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Rebooting the iPod

BECAUSE I USE my iPod (Thanks again, Tim!) for dragging and dropping data over a slow USB connection, it occasionally hangs and then refuses to reconnect to my four-year-old Windows XP laptop. Sometimes the iPod hangs after it gets a little spike from AC-powered speakers. However, it returns to service once rebooted. In my case that means depressing and holding the centre button with one finger and the top menu button with another finger. Hold for six to ten seconds until the Apple logo appears. Nothing happens unless that Apple logo appears. Once rebooted, I recover drag-and-drop operation for my iPod and I can use the iPod to cue up songs and voices on our podcasts from Ireland. Your mileage may vary. serves audio to offset earbud boredom.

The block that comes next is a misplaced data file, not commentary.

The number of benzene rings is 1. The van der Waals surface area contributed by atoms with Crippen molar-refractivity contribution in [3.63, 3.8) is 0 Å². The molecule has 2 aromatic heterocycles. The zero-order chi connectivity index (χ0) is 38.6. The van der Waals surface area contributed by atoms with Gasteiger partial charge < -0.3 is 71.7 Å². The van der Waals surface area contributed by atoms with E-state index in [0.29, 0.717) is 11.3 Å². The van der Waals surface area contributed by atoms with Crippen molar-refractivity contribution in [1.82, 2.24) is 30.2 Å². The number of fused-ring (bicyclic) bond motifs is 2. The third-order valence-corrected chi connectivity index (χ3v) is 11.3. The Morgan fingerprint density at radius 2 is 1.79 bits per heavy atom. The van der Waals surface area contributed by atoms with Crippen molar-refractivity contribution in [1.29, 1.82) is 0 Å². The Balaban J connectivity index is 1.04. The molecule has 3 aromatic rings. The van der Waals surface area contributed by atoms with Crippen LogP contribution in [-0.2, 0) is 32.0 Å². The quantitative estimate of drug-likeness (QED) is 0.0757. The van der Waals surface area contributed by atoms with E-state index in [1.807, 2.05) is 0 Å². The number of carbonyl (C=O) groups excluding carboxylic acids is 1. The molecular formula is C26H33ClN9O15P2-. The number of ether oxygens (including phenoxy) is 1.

TY 20M

TIP OF THE HAT to Twenty Major who figured out how to convince Blogger to send all his blog entries as part of his RSS stream. This means my mobile news reader scrapes 100% of everything written as part of every main blog entry. Other Blogger sites that I read aren't configured that way. Getting total coverage on my Nokia 9500 FreeNews reader helps students who are addicted to Twenty's and who would rather follow the news and views there than listen to lectures in class.

FreeNews gives me superb reading on my mobile phone.